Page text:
Earlier this year, Skype introduced a revamped version of its application offering a heavier focus on media sharing and social expression tools, in an effort to better compete with more modern social communication services, like Slack and even Snapchat. Today, the company is publicly launching the new version of Skype to the desktop, including on Mac, Windows 10 (November 2016 update and lower), Windows 8, Windows 7, and Linux.
The app had been in Preview on the desktop since August.
During that time, Microsoft says it responded to user feedback in determining which features to prioritize, as it transitioned Skype’s new look to the desktop platform.
For instance, one of Skype’s more controversial features – a Snapchat “Stories”-like mode called “Highlights” – is not available in the desktop app at this time. The decision was made based directly on Skype testers’ feedback, we understand. While the company still wants to add Highlights to the desktop in a later release, for now it remains a mobile-only feature.
Instead, if you want to share what you’re up to with your Skype contacts on desktop, you can change your presence or set a mood message, thanks to the return of status updates.
However, the new desktop version of Skype does include many of the other changes introduced in the redesign, including its overall more colorful and youthful feel. In group conversions, for instance, each person’s messages can be color-coded in shades of blue, orange and pink, with the option to “react” to messages with emoji icons, similar to how you can respond in Facebook’s Messenger.
These reaction emoji are available during video calls, too, allowing you to send a big emoji that’s temporarily overlaid on top of the video caller’s window. It’s the kind of feature that makes Skype seem like it’s aiming for a more youthful demographic, rather than one that serves its professional use cases.
The updated Skype also includes personalization options, like ability to theme the app (e.g., with a new, darker theme, which is currently en vogue with apps like Twitter and YouTube), and the ability to organize your contact list to your liking. You can organize contacts by time, unread or status, as well as pin people and groups to have them more easily accessible.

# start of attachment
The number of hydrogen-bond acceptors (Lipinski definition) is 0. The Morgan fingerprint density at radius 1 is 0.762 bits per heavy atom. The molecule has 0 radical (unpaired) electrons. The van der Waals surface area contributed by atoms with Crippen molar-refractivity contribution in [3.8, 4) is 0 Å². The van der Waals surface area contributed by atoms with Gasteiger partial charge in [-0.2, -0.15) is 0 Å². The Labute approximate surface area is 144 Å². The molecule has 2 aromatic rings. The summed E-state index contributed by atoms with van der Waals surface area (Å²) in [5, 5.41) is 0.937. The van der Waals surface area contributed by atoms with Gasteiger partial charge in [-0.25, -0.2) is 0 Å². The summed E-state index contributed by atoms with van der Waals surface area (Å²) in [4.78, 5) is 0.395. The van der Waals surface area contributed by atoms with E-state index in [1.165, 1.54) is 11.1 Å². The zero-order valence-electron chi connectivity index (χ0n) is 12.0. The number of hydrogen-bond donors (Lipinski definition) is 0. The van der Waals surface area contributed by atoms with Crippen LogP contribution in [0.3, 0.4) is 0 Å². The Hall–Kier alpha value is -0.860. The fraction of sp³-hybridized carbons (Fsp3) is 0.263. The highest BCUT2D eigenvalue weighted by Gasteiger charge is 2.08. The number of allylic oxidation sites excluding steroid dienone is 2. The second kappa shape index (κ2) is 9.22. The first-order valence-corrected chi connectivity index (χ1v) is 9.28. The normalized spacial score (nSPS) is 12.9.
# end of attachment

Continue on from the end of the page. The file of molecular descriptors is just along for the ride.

One of the new Skype’s more useful features is the media gallery associated with each chat that helps you quickly locate shared content from a conversation, like media, links and files. This can be sorted by type, too, for easier searches. And because file sharing is cloud-based, you can send files up to 300 MB.
Like most social apps today, you can now use @mentions to capture a person’s attention in a chat, and like rivals Slack, Messenger, and others, Skype lets you use bots and add-ins to get things done. For instance, a Hipmunk, Expedia, and StubHub bots help you book tickets; Microsoft’s Scoop bot keeps you updated on the news; Giphy lets you share GIFs inside chats; while other add-ins let you schedule events, send money, and perform other tasks. (Bots are broadly available; but add-ins are available to Skype Insiders only for now).
Microsoft declined to say how many total active users Skype today has, which hints that it hasn’t grown significantly since the 300 million monthly users the company announced at last year’s Build conference. (For comparison’s sake, Skype’s latest challenger in the workplace, Slack, announced 6 million daily users in September. Skype, in other words, may not be as ‘cool,’ but it’s still an app used by a sizable group.)
However, Microsoft did point out that Skype has now surpassed a billion downloads on Android, has generated 2 trillion minutes of video calls since 2006, and today’s users make up to 3 billion minutes of calls per day.
The new version of Skype for desktop can either be downloaded manually, or may be rolled out via automatic updates, if enabled. Windows 10 users higher than the November 2016 update will receive an update with the new features.